2022 was supposed to be the year that the property market returned to normal. After more than eighteen months of home prices rapidly rising, experts expected a plateau. After all, the Fed was raising interest rates to counter high inflation, making the prospect of spending big on a home much less alluring. But 2022 has not gone according to anyone’s plans.
Vladimir Putin’s invasion of Ukraine has thrown everything into doubt, including our very existence as a species (although fears of nuclear war are almost certainly overblown). The property market in the US has not emerged unscathed, even if it seems to have little to do with Eastern Europe.
Instead of plateauing, housing prices are shooting up again. Instead of increasing, mortgage rates are dropping again, although they are yet to reach the lows of 2021. Why is this happening and what does it mean for the future of US property? Should you take advantage of today’s low rates to know better plan better?
Here is what you need to know.a
Why are home prices setting records?
To understand why home prices are setting records in 2022, we have to go back a couple of years. It has been two years since lockdowns in the US began, and at the time it seemed like every market would suffer. The property market looked set for a crisis, with home prices dropping.
However, a number of factors turned this around. Firstly, the Federal Reserve lowered interest rates to historic lows in order to stimulate economic growth. This led to a surge in demand for affordable mortgages.
At the same time, lockdowns slowed construction to a halt, and subsequent supply chain issues delayed its return to normalcy. Few people were selling their homes, and supply was therefore extremely constrained.
The rise in demand was limited by the fact that many people were still recovering from lost jobs and businesses, but supply was low enough to mean that there wasn’t enough property to go around. This led to the consistently rocketing prices.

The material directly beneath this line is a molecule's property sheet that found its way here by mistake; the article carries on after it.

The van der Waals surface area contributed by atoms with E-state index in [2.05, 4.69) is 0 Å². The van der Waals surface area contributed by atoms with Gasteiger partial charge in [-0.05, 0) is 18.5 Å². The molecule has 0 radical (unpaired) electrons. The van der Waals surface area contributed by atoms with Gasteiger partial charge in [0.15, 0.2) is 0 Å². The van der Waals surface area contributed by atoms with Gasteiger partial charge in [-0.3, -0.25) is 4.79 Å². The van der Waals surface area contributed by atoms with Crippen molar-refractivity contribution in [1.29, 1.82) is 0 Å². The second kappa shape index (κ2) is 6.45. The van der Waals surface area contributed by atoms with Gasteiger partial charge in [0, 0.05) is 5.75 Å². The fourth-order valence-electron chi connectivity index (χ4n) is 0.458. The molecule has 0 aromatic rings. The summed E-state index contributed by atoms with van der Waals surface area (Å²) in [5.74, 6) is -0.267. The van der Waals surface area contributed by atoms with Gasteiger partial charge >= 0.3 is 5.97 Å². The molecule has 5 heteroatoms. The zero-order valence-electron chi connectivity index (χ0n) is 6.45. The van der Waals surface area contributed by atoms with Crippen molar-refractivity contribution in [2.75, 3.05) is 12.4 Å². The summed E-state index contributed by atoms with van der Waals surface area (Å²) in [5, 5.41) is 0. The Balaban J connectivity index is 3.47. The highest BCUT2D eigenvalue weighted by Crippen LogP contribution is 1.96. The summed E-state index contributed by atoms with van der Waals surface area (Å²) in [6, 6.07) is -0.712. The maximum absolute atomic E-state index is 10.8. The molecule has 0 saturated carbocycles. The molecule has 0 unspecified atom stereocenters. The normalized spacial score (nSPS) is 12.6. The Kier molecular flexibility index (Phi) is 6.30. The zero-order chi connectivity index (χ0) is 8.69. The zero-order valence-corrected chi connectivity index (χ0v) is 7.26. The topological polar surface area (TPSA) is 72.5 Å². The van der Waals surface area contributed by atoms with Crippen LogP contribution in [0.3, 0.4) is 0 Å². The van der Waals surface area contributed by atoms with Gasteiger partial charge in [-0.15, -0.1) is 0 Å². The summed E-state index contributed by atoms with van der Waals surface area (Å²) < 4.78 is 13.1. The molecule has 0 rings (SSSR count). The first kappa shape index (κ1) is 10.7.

That brings us to 2022. With the world getting back to normal, supply was increasing. The Fed had raised interest rates, leading to a drop in demand. Russia’s invasion of Ukraine impacted the latter, as we will go into next, and this led to increased demand. But that is not the only reason prices are going up again.
Rather, bans of Russian energy imports have raised the gas price to historic highs, which is in turn making all consumer goods more expensive. Construction is set to become more expensive than it has ever been, which raises the value of both already-existing homes and homes yet to be built.
Furthermore, individuals are feeling the crunch. People selling their homes need more money in their pockets, especially if they want to buy elsewhere. Agents require more from their commissions. In other words, housing prices are going up because the price of everything is going up.
Let’s take a look at why mortgage rates are dropping.
Why are mortgage rates dropping again?
At the end of 2021, inflation was setting record highs. This was unsustainable, with the average American struggling just to make ends meet. One of the actions taken to counter rising inflation was an increase in interest rates. This was supposed to happen gradually over 2022.
However, Russia’s invasion of Ukraine and the subsequent increase in costs changed this. Raising the interest rate could no longer counter price increases caused by an increase in the cost of commodities. Interest rates dropped to accommodate borrowers and to prevent further price increases.
Mortgage rates have consequently come down. Does this make it a good time to refinance your own mortgage?
Should you refinance your mortgage?
Refinancing your mortgage could be an excellent idea, especially if you initially received a high interest rate. By refinancing your mortgage, you could lower the amount you pay monthly, while essentially lowering the eventual cost of your home.
It is not as good a time to refinance your mortgage as it was a few months ago. The reality is that while mortgage rates have dropped since the start of Putin’s invasion of Ukraine, they are still significantly higher than they were at the start of the year.
However, waiting for them to drop to those same lows is probably futile. The likelihood is that this drop is not going to last all that long. Interest rates need to rise, regardless of what happens in Ukraine, and the Fed is not going to hold off for too much longer.
Now is as good a time as any to refinance your mortgage. You can benefit from mortgage rates that, while not as low as in 2021, are lower than they are likely to be for the foreseeable future.
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